I believe, effective immediately, all members of government should cease to receive salaries and instead receive living stipends based on federally recognized ‘living-wage’ standards for the area in which they serve (i.e. Washington D.C. or Minneapolis, MN). This stipend can take into account family size and other household incomes, but should remain reasonably based on data. The stipend need not account for food costs, as explained in the following paragraph.

All members of government, will be eligible and enrolled in the EBT-Foodstamps program in their state. Again, this would account for family size, but should follow the same paramaters as all other citizens of their state. For example, regardless of the government employees income, if the combined household income is greater then the qualifying rate, they need not be eligible since according to state standards they can afford to cover their food cost out of their own pocket.

Finally, similar to incentives in AmeriCorps and Teach For America, I think government members should receive some sort of education incentive. Since many in our upper levels of government have already pursued and exhausted their education advancement, they should have the option to use their education incentive for their children. This would help balance out some of the sacrifice of the living stipend rather than a salary.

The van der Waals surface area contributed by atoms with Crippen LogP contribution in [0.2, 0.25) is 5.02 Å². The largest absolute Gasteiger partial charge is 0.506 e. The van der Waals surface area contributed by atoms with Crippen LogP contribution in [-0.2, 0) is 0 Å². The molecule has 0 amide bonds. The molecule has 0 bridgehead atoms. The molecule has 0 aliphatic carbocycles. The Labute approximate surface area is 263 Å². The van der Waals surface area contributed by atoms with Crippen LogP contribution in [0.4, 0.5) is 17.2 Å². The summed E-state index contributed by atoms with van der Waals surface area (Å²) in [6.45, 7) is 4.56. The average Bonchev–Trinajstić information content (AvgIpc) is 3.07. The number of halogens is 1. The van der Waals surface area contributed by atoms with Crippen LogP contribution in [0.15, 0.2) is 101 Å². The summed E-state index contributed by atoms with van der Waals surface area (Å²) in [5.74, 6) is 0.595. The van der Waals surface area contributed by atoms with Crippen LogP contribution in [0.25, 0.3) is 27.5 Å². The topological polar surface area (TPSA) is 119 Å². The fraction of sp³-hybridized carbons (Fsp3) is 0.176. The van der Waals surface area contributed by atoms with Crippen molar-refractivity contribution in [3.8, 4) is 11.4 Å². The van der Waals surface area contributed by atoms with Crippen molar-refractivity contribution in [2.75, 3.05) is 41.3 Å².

Pay freezes on already overblown salaries is a small step to walking in step with the American people. If this administration is truly committed to “the call to serve” then I think this pay change would be a true step toward civic servitude.


Ariah Fine

Active Citizen

Equal Pay Day: It’s Time Women Get Even

My wife will soon be entering into a full time professional career as a Family Nurse Practitioner. And I’m not ashamed to say, she will be the primary wage earner in our family. She’ll be the one pulling in the big bucks and putting bread on the table. I have no doubt will survive just fine and be able to support a family. What’s disturbing though, is to know that, without intervention and advocacy, it is very possible she will be denied a fair and equal wage. I believe the wage gap is wrong and you can be assured I will stand up for the rights of my wife and other women to receive proper pay for their work and talents.
The Chart below is from The WAGE Project and uses US Census data. According to the chart, Mindy will earn $30,000 less a year then if, say, I went ahead and had gotten a Master’s degree:
Wage Gap by Education